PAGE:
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Sunday News- Lancaster, PA
Seeking Sea Change For Vieques
Area Residents Work With Puerto Rican Islanders Who Want To Stop Navy Training
By John Rutter
February 18, 2001
James Gibbel honeymooned in Puerto Rico 26 years ago.
But when the Lititz resident boarded a ferry boat in Fajardo and crossed the Strait of Vieques, he had resistance, not romance, on his mind.
Gibbel and Harold Penner of Akron recently returned from a 27- member Christian Peacemaker Team mission to the island of Vieques.
For 10 days starting Jan. 25, peacemakers from Canada and the United States worked with islanders opposing U.S. Navy training exercises that have turned large portions of Vieques into a bombing .range and ammunition dump.
The Navy has used the island since World War II. Military officials say they must continue training there to maintain a strong fighting force.
Opposition crystalized in 1999, when David Sanes Rodriguez, a security guard on the Navy base, was killed by an errant missile. The situation attracted international attention after Vieques fishermen sneaked onto a gunnery range and halted the firing.
Shelling is set to resume in March, Penner says. But he and Gibbel say many of Vieques's 9,400 residents want the Navy to clean up contaminated weapons testing sites and leave.
Peace advocates say years of bombing with tank-piercing depleted uranium shells have turned the island into a toxic minefield, sparked soaring cancer rates and gutted the economy.
"The people are living on a prison," Gibbel says. On Vieques, they say, "World War II has never come to an end."
In some of Penner's snapshots, the 21-mile-long "Little Girl Island" looks more like a paradise than a battlefield.
Lustrous beaches sprawl to the horizon. Trade winds whoosh across the clear tropical waters that separate Vieques from the Puerto Rican mainland by about eight miles.
"You always feel it," Gibbel says of the wind.
The military is also a dominant force.
The Navy arrived lightning fast in 1941, Penner says. Though some residents were displaced, "A lot of people felt they were being patriotic about it at the time."
Islanders expected the Navy to withdraw after the war, according to Gibbel and Penner; instead, residents found themselves sandwiched between busy bombing ranges to the east and west.
Through deals with the Navy, Gibbel says, "Private industry also uses (the island) to test their firearms."
The Navy, which according to a British Broadcasting Co. report is defending against a class action brought by cancer-stricken islanders, has denied links between weapons and health problems.
Peace advocates say aerial and ship-to-shore gunnery kicks up dangerous radioactive particles that drift downwind to population centers like Isabel Segunda.
A new preliminary study of Vieques fishermen and children showed a high instance of heart problems associated with exposure to loud noises such as jet engines and explosions.
Farmers can't raise fruits and vegetables on the island, Gibbel notes. "It's too contaminated."
Few people knew the islanders' side of the story until recently.
"The people haven't historically had a voice," said Penner, who adds that Puerto Rico's commonwealth status has helped keep the issue out of the mainstream.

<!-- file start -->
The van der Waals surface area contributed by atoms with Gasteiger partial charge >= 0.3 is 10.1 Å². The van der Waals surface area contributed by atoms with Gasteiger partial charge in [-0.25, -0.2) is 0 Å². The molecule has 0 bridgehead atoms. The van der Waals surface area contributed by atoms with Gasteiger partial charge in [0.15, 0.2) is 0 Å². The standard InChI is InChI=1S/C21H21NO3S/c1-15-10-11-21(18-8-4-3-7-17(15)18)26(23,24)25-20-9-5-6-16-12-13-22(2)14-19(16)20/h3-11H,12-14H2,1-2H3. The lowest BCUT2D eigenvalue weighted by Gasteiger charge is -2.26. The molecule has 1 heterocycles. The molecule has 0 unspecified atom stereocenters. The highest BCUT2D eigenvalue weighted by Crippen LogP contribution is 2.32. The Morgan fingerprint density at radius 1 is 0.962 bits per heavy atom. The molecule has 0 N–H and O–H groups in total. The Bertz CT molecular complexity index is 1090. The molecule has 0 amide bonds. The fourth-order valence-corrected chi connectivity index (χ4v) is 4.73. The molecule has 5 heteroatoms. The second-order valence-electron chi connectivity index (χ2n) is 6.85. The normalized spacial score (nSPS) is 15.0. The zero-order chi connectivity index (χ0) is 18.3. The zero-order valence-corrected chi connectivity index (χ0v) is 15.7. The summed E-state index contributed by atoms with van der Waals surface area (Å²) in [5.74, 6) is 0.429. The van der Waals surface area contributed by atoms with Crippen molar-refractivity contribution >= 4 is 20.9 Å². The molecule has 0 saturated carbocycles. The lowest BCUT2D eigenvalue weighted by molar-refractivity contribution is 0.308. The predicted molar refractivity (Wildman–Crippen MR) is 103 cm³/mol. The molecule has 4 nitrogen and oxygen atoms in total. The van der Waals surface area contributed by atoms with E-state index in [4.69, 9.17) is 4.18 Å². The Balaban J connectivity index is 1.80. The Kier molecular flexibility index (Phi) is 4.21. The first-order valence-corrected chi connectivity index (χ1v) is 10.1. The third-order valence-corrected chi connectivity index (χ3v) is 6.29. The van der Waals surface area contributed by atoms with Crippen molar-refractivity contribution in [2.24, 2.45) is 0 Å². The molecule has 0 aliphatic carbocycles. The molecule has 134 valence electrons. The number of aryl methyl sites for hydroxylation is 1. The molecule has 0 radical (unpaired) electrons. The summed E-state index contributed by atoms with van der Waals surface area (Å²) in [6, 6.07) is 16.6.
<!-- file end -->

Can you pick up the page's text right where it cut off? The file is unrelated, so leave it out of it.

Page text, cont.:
But the picture is changing.
Sila Calderon, Puerto Rico's new governor, has pledged to stop Navy exercises on Vieques.
Under a referendum proposed for November, the Navy would either leave the island in 2003 or continue with live-fire training. The government would offer islanders millions in economic aid under the second option.
Meanwhile, Penner says, "More than 80 percent of the people of Vieques are against the Navy." Leading the opposition is a coalition that includes both Catholic and Protestant churches.
In March 2000, Christian Peacemaker Teams, a cooperative effort of Mennonite and Brethren churches and Friends meetings, sent its first delegation to Vieques.
The teams, which also work in Haiti, Chiapas, Mexico, and the Middle East, promote nonviolent faith-based alternatives to war and conflict.
Penner and Gibbel got a first-hand view of the process by joining local residents in a peaceful vigil outside the military camp. Among the protestors was island leader Robert Rabin, who lives in a house across the street from the base.
"One morning we found a whole lot of these in his driveway," says Penner, placing a roofing nail on the table in Gibbel's insurance company office.
Penner and Gibbel slept on the floor and shared beans, rice and spaghetti with their hosts. The soundtrack of their visit was crowing roosters and barking dogs -- and the loud music of the Puerto Rican riot police called in by the previous governor.
The peacemaker team also held a worship service, conducted a nonviolent training workshop and tried to submit a letter to Navy Rear Adm. Kevin Green.
The Navy detained seven team members after they entered the Roosevelt Roads Naval Station in Ceiba.
The military officials Gibbel and Penner met with were "defensive," Gibbel says. "They say they're only following orders."
Islanders will follow their hearts if bombing resumes, Gibbel and Penner predict.
Fishermen know every twist of the coastline and can get through the fences, Penner says.
"The local people will be out standing in the line of fire -- male, female, old, young, fishermen, shopkeepers, goverment employees."